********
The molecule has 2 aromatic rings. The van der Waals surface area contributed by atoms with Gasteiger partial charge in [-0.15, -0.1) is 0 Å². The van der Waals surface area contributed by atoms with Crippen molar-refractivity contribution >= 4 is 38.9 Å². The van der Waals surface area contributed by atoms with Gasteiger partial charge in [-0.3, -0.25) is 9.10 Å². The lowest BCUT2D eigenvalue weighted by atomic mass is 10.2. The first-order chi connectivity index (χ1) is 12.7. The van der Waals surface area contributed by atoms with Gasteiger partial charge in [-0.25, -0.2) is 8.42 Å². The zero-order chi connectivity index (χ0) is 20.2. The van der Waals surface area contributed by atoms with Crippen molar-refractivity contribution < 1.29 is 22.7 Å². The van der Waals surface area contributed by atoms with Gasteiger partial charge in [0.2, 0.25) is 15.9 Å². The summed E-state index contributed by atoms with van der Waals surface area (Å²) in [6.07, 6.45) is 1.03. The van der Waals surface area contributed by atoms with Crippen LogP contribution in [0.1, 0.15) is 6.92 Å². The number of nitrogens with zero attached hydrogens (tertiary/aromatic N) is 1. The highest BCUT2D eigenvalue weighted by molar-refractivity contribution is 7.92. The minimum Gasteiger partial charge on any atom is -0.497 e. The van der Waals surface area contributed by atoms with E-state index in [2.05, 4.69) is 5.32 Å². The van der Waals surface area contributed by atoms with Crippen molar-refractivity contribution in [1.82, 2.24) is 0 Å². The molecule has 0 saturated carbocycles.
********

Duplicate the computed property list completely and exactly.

The molecule has 2 aromatic rings. The van der Waals surface area contributed by atoms with Gasteiger partial charge in [-0.15, -0.1) is 0 Å². The van der Waals surface area contributed by atoms with Crippen molar-refractivity contribution >= 4 is 38.9 Å². The van der Waals surface area contributed by atoms with Gasteiger partial charge in [-0.3, -0.25) is 9.10 Å². The lowest BCUT2D eigenvalue weighted by atomic mass is 10.2. The first-order chi connectivity index (χ1) is 12.7. The van der Waals surface area contributed by atoms with Gasteiger partial charge in [-0.25, -0.2) is 8.42 Å². The zero-order chi connectivity index (χ0) is 20.2. The van der Waals surface area contributed by atoms with Crippen molar-refractivity contribution < 1.29 is 22.7 Å². The van der Waals surface area contributed by atoms with Gasteiger partial charge in [0.2, 0.25) is 15.9 Å². The summed E-state index contributed by atoms with van der Waals surface area (Å²) in [6.07, 6.45) is 1.03. The van der Waals surface area contributed by atoms with Crippen LogP contribution in [0.1, 0.15) is 6.92 Å². The number of nitrogens with zero attached hydrogens (tertiary/aromatic N) is 1. The highest BCUT2D eigenvalue weighted by molar-refractivity contribution is 7.92. The minimum Gasteiger partial charge on any atom is -0.497 e. The van der Waals surface area contributed by atoms with E-state index in [2.05, 4.69) is 5.32 Å². The van der Waals surface area contributed by atoms with Crippen molar-refractivity contribution in [1.82, 2.24) is 0 Å². The molecule has 0 saturated carbocycles.